So once I upgraded to macOS Sierra, I found that I could no longer use passwordless SSH login to some of the hosts that I always could. After a bit of Googling, it turns out that Apple have upgraded OpenSSH to version 7.2p2, which disables support for DSA (ssh-dss) keys. While you can create ssh keys in a range of formats, if you've been using them for quite some time (like me), you might still have an old DSA key hanging around that you use for one or more particular servers.
While these keys are not as secure as modern key types (ecdsa, ed25519, or rsa), if you can't log into a server to replace the key, you're kind of stuck. Fortunately, there's a way:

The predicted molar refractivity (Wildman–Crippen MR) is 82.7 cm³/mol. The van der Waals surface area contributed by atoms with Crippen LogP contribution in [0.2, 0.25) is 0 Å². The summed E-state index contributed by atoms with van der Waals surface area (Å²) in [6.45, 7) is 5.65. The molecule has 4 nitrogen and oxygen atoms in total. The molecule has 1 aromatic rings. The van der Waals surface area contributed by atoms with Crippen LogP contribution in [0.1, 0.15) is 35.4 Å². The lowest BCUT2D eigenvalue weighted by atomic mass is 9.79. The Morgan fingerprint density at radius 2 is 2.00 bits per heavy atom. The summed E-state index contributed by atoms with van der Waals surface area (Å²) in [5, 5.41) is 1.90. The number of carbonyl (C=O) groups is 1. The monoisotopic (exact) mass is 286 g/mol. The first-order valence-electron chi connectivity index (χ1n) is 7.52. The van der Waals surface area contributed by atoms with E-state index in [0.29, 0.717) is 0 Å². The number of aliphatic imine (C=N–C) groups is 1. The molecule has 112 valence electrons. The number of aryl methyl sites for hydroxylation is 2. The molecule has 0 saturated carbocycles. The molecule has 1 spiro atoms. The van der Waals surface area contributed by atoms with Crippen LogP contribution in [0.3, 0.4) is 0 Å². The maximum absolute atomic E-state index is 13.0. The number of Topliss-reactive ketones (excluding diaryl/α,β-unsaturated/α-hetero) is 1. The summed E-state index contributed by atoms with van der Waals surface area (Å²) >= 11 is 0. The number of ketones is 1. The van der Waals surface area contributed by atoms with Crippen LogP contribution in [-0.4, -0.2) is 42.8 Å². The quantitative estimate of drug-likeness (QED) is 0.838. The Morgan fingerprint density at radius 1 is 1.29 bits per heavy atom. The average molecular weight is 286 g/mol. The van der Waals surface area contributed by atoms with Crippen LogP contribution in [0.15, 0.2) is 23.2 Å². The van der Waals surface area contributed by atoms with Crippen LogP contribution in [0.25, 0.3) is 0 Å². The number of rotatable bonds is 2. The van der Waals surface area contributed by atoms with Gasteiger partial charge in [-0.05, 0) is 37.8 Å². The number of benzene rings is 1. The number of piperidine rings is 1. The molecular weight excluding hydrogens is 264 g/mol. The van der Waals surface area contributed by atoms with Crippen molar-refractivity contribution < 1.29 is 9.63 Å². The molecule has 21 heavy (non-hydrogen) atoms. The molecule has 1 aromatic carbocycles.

- Edit ~/.ssh/config in your favourite editor - (create it if it doesn't exist)
- Add the following line:
- Generate a new key using ssh-keygen -t rsa
- Add the new key to each server that you need to (ideally via Ansible/Salt/whatever), but to do it
in one line, you can run (replacing USER and SERVER):
cat ~/.ssh/id_rsa.pub | ssh [email protected] 'cat >> .ssh/authorized_keys'
- After you're done adding your new key everywhere, comment out the line you added to ~/.ssh/config, as DSA keys will become completely disabled in a future version of OpenSSH.
For more information, see here: https://www.gentoo.org/support/news-items/2015-08-13-openssh-weak-keys.html.